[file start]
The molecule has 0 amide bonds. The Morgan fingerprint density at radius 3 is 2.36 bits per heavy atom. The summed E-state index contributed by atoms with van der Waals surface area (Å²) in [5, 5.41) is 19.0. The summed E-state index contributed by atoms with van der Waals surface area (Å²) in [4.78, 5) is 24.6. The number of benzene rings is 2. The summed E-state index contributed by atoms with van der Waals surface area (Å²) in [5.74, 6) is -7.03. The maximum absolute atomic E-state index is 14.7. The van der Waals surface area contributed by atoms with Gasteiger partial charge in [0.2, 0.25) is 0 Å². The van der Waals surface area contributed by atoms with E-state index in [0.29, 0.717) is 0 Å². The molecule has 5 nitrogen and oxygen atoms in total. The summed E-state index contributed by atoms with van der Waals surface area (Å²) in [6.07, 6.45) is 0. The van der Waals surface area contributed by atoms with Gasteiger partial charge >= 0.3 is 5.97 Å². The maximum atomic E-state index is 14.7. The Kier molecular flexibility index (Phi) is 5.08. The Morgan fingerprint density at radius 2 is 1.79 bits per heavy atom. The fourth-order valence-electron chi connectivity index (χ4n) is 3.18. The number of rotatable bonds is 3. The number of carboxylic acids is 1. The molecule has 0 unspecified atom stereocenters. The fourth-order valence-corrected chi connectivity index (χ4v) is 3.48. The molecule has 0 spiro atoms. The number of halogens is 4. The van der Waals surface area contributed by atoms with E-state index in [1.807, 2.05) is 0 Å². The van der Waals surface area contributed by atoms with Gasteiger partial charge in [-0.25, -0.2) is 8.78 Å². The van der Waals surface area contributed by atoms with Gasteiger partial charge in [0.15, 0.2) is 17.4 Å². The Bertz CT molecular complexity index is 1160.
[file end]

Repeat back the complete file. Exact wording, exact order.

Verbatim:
The molecule has 0 amide bonds. The Morgan fingerprint density at radius 3 is 2.36 bits per heavy atom. The summed E-state index contributed by atoms with van der Waals surface area (Å²) in [5, 5.41) is 19.0. The summed E-state index contributed by atoms with van der Waals surface area (Å²) in [4.78, 5) is 24.6. The number of benzene rings is 2. The summed E-state index contributed by atoms with van der Waals surface area (Å²) in [5.74, 6) is -7.03. The maximum absolute atomic E-state index is 14.7. The van der Waals surface area contributed by atoms with Gasteiger partial charge in [0.2, 0.25) is 0 Å². The van der Waals surface area contributed by atoms with E-state index in [0.29, 0.717) is 0 Å². The molecule has 5 nitrogen and oxygen atoms in total. The summed E-state index contributed by atoms with van der Waals surface area (Å²) in [6.07, 6.45) is 0. The van der Waals surface area contributed by atoms with Gasteiger partial charge >= 0.3 is 5.97 Å². The maximum atomic E-state index is 14.7. The Kier molecular flexibility index (Phi) is 5.08. The Morgan fingerprint density at radius 2 is 1.79 bits per heavy atom. The fourth-order valence-electron chi connectivity index (χ4n) is 3.18. The number of rotatable bonds is 3. The number of carboxylic acids is 1. The molecule has 0 unspecified atom stereocenters. The fourth-order valence-corrected chi connectivity index (χ4v) is 3.48. The molecule has 0 spiro atoms. The number of halogens is 4. The van der Waals surface area contributed by atoms with E-state index in [1.807, 2.05) is 0 Å². The van der Waals surface area contributed by atoms with Gasteiger partial charge in [-0.25, -0.2) is 8.78 Å². The van der Waals surface area contributed by atoms with Gasteiger partial charge in [0.15, 0.2) is 17.4 Å². The Bertz CT molecular complexity index is 1160.